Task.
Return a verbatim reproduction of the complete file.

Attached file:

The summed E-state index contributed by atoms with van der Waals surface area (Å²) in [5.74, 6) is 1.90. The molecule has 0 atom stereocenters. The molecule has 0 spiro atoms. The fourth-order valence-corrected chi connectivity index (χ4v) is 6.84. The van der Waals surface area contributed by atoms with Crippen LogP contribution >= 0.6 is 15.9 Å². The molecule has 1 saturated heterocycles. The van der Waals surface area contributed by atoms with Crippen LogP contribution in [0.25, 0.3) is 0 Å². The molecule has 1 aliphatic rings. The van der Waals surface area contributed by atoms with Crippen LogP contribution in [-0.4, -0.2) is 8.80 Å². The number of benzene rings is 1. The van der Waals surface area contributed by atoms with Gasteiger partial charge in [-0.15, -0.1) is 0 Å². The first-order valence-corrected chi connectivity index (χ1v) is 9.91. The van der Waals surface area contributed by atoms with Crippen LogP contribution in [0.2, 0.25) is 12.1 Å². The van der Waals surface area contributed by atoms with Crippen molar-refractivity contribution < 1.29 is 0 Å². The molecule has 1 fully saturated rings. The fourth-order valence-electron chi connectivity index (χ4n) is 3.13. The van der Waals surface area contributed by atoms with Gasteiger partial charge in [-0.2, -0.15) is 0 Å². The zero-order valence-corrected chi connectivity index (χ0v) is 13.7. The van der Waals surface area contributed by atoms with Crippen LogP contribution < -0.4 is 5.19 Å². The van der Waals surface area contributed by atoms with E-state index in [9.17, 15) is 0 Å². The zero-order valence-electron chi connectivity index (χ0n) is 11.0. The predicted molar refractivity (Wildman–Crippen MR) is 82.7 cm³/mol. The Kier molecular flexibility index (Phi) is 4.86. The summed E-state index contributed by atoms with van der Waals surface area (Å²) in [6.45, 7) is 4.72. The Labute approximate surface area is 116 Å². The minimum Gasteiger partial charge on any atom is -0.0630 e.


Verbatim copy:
The summed E-state index contributed by atoms with van der Waals surface area (Å²) in [5.74, 6) is 1.90. The molecule has 0 atom stereocenters. The molecule has 0 spiro atoms. The fourth-order valence-corrected chi connectivity index (χ4v) is 6.84. The van der Waals surface area contributed by atoms with Crippen LogP contribution >= 0.6 is 15.9 Å². The molecule has 1 saturated heterocycles. The van der Waals surface area contributed by atoms with Crippen LogP contribution in [0.25, 0.3) is 0 Å². The molecule has 1 aliphatic rings. The van der Waals surface area contributed by atoms with Crippen LogP contribution in [-0.4, -0.2) is 8.80 Å². The number of benzene rings is 1. The van der Waals surface area contributed by atoms with Gasteiger partial charge in [-0.15, -0.1) is 0 Å². The first-order valence-corrected chi connectivity index (χ1v) is 9.91. The van der Waals surface area contributed by atoms with Crippen LogP contribution in [0.2, 0.25) is 12.1 Å². The van der Waals surface area contributed by atoms with Crippen molar-refractivity contribution < 1.29 is 0 Å². The molecule has 1 fully saturated rings. The fourth-order valence-electron chi connectivity index (χ4n) is 3.13. The van der Waals surface area contributed by atoms with Gasteiger partial charge in [-0.2, -0.15) is 0 Å². The zero-order valence-corrected chi connectivity index (χ0v) is 13.7. The van der Waals surface area contributed by atoms with Crippen LogP contribution < -0.4 is 5.19 Å². The van der Waals surface area contributed by atoms with E-state index in [9.17, 15) is 0 Å². The zero-order valence-electron chi connectivity index (χ0n) is 11.0. The predicted molar refractivity (Wildman–Crippen MR) is 82.7 cm³/mol. The Kier molecular flexibility index (Phi) is 4.86. The summed E-state index contributed by atoms with van der Waals surface area (Å²) in [6.45, 7) is 4.72. The Labute approximate surface area is 116 Å². The minimum Gasteiger partial charge on any atom is -0.0630 e.